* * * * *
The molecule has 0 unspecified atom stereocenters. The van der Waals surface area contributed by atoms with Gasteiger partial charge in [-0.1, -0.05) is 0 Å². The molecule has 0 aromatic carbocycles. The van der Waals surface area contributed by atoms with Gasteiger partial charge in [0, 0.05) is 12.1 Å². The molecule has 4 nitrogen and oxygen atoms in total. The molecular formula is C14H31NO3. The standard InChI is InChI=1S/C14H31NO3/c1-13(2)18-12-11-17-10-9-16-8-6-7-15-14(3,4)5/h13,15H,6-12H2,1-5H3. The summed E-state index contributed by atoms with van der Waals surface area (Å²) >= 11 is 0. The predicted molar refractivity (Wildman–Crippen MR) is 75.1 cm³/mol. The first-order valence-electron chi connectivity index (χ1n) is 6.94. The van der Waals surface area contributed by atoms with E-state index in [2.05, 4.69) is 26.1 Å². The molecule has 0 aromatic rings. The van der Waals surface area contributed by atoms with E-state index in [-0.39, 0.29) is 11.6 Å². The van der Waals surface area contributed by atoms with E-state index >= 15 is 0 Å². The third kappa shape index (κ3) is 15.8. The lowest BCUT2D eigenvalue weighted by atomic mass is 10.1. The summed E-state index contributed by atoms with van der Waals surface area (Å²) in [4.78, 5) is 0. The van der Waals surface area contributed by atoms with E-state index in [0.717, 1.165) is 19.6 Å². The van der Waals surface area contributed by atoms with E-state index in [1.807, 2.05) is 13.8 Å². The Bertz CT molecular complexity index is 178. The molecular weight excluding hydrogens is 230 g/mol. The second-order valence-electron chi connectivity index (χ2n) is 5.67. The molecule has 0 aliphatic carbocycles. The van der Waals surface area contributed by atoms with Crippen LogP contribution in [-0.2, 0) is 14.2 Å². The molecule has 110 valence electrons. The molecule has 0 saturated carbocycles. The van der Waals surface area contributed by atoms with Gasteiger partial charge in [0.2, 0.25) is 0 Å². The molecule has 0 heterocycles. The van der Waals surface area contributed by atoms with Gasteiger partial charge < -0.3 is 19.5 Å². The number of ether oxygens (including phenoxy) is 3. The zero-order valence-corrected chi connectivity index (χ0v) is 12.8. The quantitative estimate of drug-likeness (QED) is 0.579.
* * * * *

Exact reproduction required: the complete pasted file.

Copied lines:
The molecule has 0 unspecified atom stereocenters. The van der Waals surface area contributed by atoms with Gasteiger partial charge in [-0.1, -0.05) is 0 Å². The molecule has 0 aromatic carbocycles. The van der Waals surface area contributed by atoms with Gasteiger partial charge in [0, 0.05) is 12.1 Å². The molecule has 4 nitrogen and oxygen atoms in total. The molecular formula is C14H31NO3. The standard InChI is InChI=1S/C14H31NO3/c1-13(2)18-12-11-17-10-9-16-8-6-7-15-14(3,4)5/h13,15H,6-12H2,1-5H3. The summed E-state index contributed by atoms with van der Waals surface area (Å²) >= 11 is 0. The predicted molar refractivity (Wildman–Crippen MR) is 75.1 cm³/mol. The first-order valence-electron chi connectivity index (χ1n) is 6.94. The van der Waals surface area contributed by atoms with E-state index in [2.05, 4.69) is 26.1 Å². The molecule has 0 aromatic rings. The van der Waals surface area contributed by atoms with E-state index in [-0.39, 0.29) is 11.6 Å². The van der Waals surface area contributed by atoms with E-state index >= 15 is 0 Å². The third kappa shape index (κ3) is 15.8. The lowest BCUT2D eigenvalue weighted by atomic mass is 10.1. The summed E-state index contributed by atoms with van der Waals surface area (Å²) in [4.78, 5) is 0. The van der Waals surface area contributed by atoms with E-state index in [0.717, 1.165) is 19.6 Å². The van der Waals surface area contributed by atoms with E-state index in [1.807, 2.05) is 13.8 Å². The Bertz CT molecular complexity index is 178. The molecular weight excluding hydrogens is 230 g/mol. The second-order valence-electron chi connectivity index (χ2n) is 5.67. The molecule has 0 aliphatic carbocycles. The van der Waals surface area contributed by atoms with Crippen LogP contribution in [-0.2, 0) is 14.2 Å². The molecule has 110 valence electrons. The molecule has 0 saturated carbocycles. The van der Waals surface area contributed by atoms with Gasteiger partial charge in [0.2, 0.25) is 0 Å². The molecule has 0 heterocycles. The van der Waals surface area contributed by atoms with Gasteiger partial charge < -0.3 is 19.5 Å². The number of ether oxygens (including phenoxy) is 3. The zero-order valence-corrected chi connectivity index (χ0v) is 12.8. The quantitative estimate of drug-likeness (QED) is 0.579.